The Most Offensive Costumes Of 2013

It's been a full six days since Halloween, and we're still uncovering truly distasteful costumes. The latest: Two British girls dressed up as the burning Twin Towers for Halloween, complete with flames, explosions, and little American flags. The kicker? They actually won a Halloween costume contest. Yup, you read that correctly: Two college-aged young women paraded as the gravesite for more than 2,500 people, and they were rewarded £150 for it. And this is after a spat of "blackface" costumes, the Trayvon-Martin-and-George-Zimmerman costume team, and that girl who dressed up as a victim of the Boston marathon bombings. Seriously, Halloween 2013: WTF?

Last week, University of Chester students Amber Langford and Annie Collinge, both 19, attended a Halloween competition at one of their university town's clubs, donning short dresses drawn to look like the buildings. The students have since apologized. "We never meant to be offensive, but we apologize if any offense was caused," they said. "The idea was to depict a serious, modern-day horror that happened in our lifetime and was not intended as a joke." Their college spokeswoman says there's an ongoing investigation into the event, but the school "condemn[s] the appalling photos." The nightclub, too, has also apologized for the "serious error of judgment" made by a DJ who awarded the prize.

You thought things couldn't get any more distasteful? Well, Langford's father is actually a retired pilot who was working in the United States on Sept. 11, 2001. "She knows I'm a pilot and that's not cool at all," he told The Sun. "We will be having a little chat, I think."

And guess what? This isn't the first time this has happened — although it may be the first time a pair actually won money for it. A simple Google search of "Twin Towers Costumes" reveals a bunch of other people parading around in tasteless World Trade Center outfits, including one person dressed as half of an airplane ramming into one of the skyscrapers. But Langford and Collinge's costume seems to be the most publicized.

But why has this Halloween, more so than ever before, been a banner year for the dumb at heart? First there was Julianne Hough donning blackface as a character from Orange is the New Black, then two Florida teens decided to dress up as Trayvon Martin and George Zimmerman, and finally, a woman decided to be a bloodied "Boston Marathon victim" to a work costume party. Oh, and let's not forget about the Virginia mom who dressed up her son as a Ku Klux Klan member because it's a family tradition. To top it all off, that darn "Anna Rexia" costume was still for sale this year. Whatever happened to being a good ol' fashioned pirate, pumpkin or princess?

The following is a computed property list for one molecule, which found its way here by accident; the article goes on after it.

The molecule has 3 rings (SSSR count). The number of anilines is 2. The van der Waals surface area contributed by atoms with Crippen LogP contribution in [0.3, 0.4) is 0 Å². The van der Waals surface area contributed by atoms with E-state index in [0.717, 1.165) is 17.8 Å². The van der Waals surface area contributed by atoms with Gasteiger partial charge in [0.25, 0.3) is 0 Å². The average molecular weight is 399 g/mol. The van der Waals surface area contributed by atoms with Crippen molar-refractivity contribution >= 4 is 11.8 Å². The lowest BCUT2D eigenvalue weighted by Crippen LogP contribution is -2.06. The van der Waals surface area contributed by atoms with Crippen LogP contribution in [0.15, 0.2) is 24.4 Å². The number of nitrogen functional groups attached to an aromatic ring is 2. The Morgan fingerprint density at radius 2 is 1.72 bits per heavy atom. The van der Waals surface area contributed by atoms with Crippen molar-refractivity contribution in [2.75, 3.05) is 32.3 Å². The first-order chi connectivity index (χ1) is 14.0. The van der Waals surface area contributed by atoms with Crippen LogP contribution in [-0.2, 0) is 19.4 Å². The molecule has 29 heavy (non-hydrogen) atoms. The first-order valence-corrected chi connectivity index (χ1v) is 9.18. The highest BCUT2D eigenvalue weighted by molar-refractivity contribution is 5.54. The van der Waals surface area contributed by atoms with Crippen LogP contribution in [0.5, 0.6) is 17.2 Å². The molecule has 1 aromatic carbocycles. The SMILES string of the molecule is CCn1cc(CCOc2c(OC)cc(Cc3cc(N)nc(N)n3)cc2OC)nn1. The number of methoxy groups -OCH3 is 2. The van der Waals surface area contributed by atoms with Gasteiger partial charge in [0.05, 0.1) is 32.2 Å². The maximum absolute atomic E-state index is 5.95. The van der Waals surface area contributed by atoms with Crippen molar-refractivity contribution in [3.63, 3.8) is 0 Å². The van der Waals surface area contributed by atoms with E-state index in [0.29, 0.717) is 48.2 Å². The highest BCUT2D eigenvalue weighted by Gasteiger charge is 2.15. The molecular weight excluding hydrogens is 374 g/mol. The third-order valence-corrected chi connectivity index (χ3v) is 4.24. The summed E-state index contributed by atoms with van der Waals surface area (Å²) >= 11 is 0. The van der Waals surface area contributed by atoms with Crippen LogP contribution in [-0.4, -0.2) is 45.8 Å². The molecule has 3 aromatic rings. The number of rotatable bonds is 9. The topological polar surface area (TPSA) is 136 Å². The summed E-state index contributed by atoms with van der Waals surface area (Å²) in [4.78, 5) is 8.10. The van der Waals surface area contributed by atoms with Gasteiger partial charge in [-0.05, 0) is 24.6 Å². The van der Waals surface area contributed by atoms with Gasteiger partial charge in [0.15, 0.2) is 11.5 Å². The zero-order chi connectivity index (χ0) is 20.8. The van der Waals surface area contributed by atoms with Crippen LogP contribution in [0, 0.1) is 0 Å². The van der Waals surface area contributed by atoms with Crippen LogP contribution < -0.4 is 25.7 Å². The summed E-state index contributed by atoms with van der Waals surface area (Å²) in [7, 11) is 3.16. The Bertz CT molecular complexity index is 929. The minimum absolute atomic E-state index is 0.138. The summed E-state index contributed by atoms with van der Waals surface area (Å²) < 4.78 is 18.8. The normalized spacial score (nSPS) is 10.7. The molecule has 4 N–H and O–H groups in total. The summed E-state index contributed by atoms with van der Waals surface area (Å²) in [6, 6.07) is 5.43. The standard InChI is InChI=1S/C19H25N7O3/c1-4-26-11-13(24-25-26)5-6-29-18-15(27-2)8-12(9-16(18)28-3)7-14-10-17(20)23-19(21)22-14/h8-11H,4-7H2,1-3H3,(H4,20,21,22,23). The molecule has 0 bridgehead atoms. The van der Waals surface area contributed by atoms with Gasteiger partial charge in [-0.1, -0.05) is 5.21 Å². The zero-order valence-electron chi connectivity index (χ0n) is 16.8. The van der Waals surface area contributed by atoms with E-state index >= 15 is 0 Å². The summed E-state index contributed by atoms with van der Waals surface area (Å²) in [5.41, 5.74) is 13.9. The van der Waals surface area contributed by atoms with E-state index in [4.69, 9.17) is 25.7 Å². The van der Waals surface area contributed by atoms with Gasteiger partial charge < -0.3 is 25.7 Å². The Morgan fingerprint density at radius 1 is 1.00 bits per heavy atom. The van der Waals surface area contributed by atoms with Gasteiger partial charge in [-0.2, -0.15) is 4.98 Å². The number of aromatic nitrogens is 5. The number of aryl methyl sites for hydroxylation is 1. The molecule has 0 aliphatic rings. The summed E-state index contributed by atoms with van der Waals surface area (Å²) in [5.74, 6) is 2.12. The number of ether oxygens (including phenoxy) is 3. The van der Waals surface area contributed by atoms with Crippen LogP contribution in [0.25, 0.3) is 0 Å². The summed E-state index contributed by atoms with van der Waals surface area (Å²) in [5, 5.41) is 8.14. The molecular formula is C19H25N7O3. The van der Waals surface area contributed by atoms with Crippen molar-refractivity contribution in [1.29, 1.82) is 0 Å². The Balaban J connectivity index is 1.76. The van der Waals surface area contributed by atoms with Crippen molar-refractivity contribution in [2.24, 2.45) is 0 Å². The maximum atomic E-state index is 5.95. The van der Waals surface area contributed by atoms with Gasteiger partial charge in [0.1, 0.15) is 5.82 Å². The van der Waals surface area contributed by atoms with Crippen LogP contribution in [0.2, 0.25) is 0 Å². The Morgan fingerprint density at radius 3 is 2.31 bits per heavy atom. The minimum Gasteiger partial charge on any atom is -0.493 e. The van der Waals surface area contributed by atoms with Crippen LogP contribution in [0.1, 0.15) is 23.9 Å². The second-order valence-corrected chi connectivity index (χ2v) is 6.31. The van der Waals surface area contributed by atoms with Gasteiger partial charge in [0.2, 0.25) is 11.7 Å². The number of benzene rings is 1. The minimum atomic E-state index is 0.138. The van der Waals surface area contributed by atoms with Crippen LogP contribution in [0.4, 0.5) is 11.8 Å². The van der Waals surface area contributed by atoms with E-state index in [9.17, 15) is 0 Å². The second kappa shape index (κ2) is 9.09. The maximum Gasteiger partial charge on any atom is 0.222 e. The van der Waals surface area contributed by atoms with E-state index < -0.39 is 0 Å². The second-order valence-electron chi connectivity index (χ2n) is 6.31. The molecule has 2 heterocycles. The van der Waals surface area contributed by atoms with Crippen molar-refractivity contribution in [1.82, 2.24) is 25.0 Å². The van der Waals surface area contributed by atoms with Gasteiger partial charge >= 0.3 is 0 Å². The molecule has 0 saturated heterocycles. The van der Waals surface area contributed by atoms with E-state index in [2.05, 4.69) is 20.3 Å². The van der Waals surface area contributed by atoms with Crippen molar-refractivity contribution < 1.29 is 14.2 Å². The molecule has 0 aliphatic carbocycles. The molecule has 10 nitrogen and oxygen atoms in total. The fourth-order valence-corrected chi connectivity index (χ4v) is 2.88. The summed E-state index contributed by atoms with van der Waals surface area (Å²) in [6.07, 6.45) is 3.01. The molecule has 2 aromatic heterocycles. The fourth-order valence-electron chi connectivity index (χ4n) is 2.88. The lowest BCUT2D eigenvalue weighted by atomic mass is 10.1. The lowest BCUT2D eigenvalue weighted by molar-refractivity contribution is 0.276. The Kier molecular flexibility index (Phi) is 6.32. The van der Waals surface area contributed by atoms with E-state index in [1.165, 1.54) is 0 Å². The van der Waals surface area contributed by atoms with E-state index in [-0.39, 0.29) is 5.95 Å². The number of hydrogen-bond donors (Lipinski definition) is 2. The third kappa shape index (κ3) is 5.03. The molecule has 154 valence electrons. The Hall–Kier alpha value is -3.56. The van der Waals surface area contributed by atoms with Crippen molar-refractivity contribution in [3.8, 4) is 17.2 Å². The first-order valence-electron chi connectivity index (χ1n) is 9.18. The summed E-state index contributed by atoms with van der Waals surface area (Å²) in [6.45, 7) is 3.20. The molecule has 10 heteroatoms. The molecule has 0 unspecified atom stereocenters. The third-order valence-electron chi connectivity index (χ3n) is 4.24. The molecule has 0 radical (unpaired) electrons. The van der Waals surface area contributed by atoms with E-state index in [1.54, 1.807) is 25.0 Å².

Social media is both a boon and a burden to attention-seekers. The camera phone is nothing new, but photographs on the Web live longer, and travel farther, than ever before. Whether people in these costumes care to admit or not, they all want to be gawked at by as many people as possible. We're sure your parents or their friends dressed up as some pretty ridiculous outfits back in the day, but they were able to keep it in their own '70s cocoon.

"We live in a society in which self-promotion is a constant, and [with] American Idol or The Voice and for any of these reality shows, the main goal is to be discovered," says Temple University psychologist Laurence Steinberg.

Some claim this phenomenon is all way overhyped, and that we're becoming a nation obsessed with being politically correct. But in regard to the mythical "post-race society," Bustle's own Evette Dionne says:

It is impossible to defend cultural appropriation or Blackface, and the 'race no longer matters' excuse doesn’t help to sell the idea either. Racism is still alive, it’s far from being buried, and post-race ideologies will never come to pass. Sorry. ... It’s a tragedy, not a costume opportunity.

But there will always be tragedy, and there will always be dumb people who think it's hilarious to ridicule these events. To the individuals who continue to dress up as, say, Florida teenagers who were shot and killed, I just have one question: Do you really think it's OK to go out in public dressed like that? Do you need attention that badly? You clearly want someone to take your photo, which will be plastered all over the Internet — which will haunt you FOREVER, btw. Saying sorry isn't gonna cut it, either.

Image: Flickr via brian kusler